Cervical region These are 7 vertebrae at the top of the spine that run from the base of the skull to the lowest part of the neck.
Thoracic region These are 12 vertebrae that run from the shoulders to the middle of the back.
Lumbar region These are 5 vertebrae that run from the middle of the back to the hips.
Sacrum This is a large section of fused vertebrae at the base of the spine.
Coccyx This is a small, thin section of fused vertebrae at the end of the spine.
Between the vertebrae are the discs .
Disc A layer of cartilage found between the vertebrae. Discs cushion and protect the vertebrae and spinal cord.
Information Transport And Boundary Assistants
The gyrus and sulcus are what give the brain its wrinkly appearance. The grooves of the brain are known as the sulci, while the bumps are called the gyri. These folds and ridges help increase how much of the cerebral cortex can fit into the skull. They also create boundaries between the different sections of the brain, such as the two hemispheres and four lobes of the cerebrum.
Albert Kok/Wikimedia Commons
The gyri and sulci create the wrinkles we traditionally associate with the brain./ Bruce Blaus/Wikimedia Commons
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What Are The Four Nuclei Of The Cerebellum
As the three lobes take in information from the cerebrum, spinal cord and body, the cerebellum also has a way of sending out information. This is done through what are called nucleia bundle or neurons embedded deep in the cerebellums white matter.
Rounding out cerebellums composition are the four nuclei that pass information between the cerebrum and the body. These nuclei are: dentate, emboliform, globose, and fastcgi. They receive on the body and give information from the cerebellum through Purkinje cells and mossy fibers.
Life Sciences Database/Wikimedia Commons
The final section of the brain is a mass of tissue and nerves called the brain stem. Located underneath the cerebrum and cerebellum, the brain stem connects the brain to the spinal cord. All information that goes from the brain to the body , must pass through the brain stem to reach its destination. The brain stem accounts for the remaining 5% of the brains mass, and is , the oldest part of the brain. The brain stem is responsible for regulating the heart and lungs, communications between the brain and the peripheral nervous system , our sleep cycle, and coordinating reflexes.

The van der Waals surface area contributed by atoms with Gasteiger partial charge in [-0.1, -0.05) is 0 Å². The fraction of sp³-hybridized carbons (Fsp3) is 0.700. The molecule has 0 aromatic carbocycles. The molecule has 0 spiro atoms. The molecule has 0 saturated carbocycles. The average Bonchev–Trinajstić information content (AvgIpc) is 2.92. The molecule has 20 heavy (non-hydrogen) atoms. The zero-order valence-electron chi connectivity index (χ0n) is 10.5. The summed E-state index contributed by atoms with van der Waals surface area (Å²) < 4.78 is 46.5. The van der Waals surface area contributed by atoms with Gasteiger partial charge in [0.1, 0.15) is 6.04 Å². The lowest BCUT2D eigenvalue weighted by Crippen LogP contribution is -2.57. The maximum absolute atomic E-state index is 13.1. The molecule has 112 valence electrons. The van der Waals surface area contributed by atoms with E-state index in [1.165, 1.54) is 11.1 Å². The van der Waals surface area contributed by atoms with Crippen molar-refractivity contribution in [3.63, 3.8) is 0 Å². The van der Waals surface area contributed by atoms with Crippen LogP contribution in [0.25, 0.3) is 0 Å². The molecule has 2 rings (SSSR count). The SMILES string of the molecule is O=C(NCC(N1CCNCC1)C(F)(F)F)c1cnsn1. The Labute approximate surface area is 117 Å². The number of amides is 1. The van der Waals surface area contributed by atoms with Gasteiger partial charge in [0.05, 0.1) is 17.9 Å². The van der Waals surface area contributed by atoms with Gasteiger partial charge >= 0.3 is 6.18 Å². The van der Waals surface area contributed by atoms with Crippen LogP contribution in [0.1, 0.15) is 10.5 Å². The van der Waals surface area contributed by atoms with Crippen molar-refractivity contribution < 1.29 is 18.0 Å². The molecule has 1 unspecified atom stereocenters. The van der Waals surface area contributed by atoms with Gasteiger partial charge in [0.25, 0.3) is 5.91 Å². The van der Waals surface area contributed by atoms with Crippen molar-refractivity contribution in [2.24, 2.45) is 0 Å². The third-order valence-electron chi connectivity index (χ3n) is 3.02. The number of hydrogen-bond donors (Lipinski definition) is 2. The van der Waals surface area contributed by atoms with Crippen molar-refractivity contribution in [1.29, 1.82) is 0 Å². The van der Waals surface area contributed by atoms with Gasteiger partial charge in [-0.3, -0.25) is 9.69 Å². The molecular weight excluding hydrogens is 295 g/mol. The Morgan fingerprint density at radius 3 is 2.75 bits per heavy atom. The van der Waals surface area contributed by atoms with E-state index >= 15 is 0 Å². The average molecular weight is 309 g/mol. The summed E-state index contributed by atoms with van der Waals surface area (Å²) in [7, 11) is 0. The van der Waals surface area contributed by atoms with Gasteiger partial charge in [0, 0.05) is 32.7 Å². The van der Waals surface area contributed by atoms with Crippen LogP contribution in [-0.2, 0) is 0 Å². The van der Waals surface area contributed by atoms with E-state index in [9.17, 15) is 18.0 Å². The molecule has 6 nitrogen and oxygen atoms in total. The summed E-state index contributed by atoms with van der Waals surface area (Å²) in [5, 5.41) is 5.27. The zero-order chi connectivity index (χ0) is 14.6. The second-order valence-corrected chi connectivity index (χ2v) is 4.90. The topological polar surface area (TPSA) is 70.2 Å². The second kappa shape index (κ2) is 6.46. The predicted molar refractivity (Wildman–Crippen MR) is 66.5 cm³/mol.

The brain stem plugs the brain into the rest of the body through the spinal cord .
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Anterior Cerebral Artery Syndrome
Anterior cerebral artery syndrome occurs when there is an interruption of the blood flow in one of the anterior cerebral arteries. These arteries supply various regions of the brainincluding large parts of the medial surfaces of the frontal and parietallobesand as such anterior cerebral artery syndrome can present with markedly different functional deficits depending on the exact region damaged.
The part of the precentral gyrusthe primary motor cortexthat lies on the medial surface of the frontal lobe provides motor input to the contralateral lower limb. As such, if occlusion or interruption of blood flow results in ischemic damage to this region, an affected patient will typically present with contralateral hemiparesis of the lower limb. Accordingly, occlusion of both anterior cerebral arteries can result in bilateral hemiparesis of the lower limbs.
The part of the postcentral gyrusthe somatosensory cortexthat lies on the medial surface of the parietal lobe interprets sensory information from the contralateral lower limb. If this region is subjected to ischemic damage, an affected individual is more likely to experience contralateral loss of sensation, including light touch, position, vibration, and proprioception, mainly in the lower limb.
Lobes Of The Brain And What They Control
Each brain hemisphere has four sections, called lobes: frontal, parietal, temporal and occipital. Each lobe controls specific functions.
- Frontal lobe. The largest lobe of the brain, located in the front of the head, the frontal lobe is involved in personality characteristics, decision-making and movement. Recognition of smell usually involves parts of the frontal lobe. The frontal lobe contains Brocas area, which is associated with speech ability.
- Parietal lobe. The middle part of the brain, the parietal lobe helps a person identify objects and understand spatial relationships . The parietal lobe is also involved in interpreting pain and touch in the body. The parietal lobe houses Wernickes area, which helps the brain understand spoken language.
- Occipital lobe. The occipital lobe is the back part of the brain that is involved with vision.
- Temporal lobe. The sides of the brain, temporal lobes are involved in short-term memory, speech, musical rhythm and some degree of smell recognition.
Posterior Cerebral Artery Syndrome
Posterior cerebral artery syndrome occurs when there is obstruction of the blood flow through the calcarinebranch of the posterior cerebral artery. The calcarine branch supplies the visual cortex in the occipitallobe, the part of the brain necessary for sight.
Ischemic damage to this region can lead to a condition called contralateral homonymous hemianopia , which is the loss of vision in the contralateral visual field. For example, if calcarine branch of the left posterior cerebral artery is occluded, an affected individual will typically experience vision loss in the right visual field of each eye. In cases of temporal lobe ischemia, amnesia may result.
The presence of dual blood supply to parts of the occipital lobe means that certain regions of the visual field may be spared from damage when the posterior cerebral artery is occluded: this typically presents as macular sparing, or sparing of the central visual field.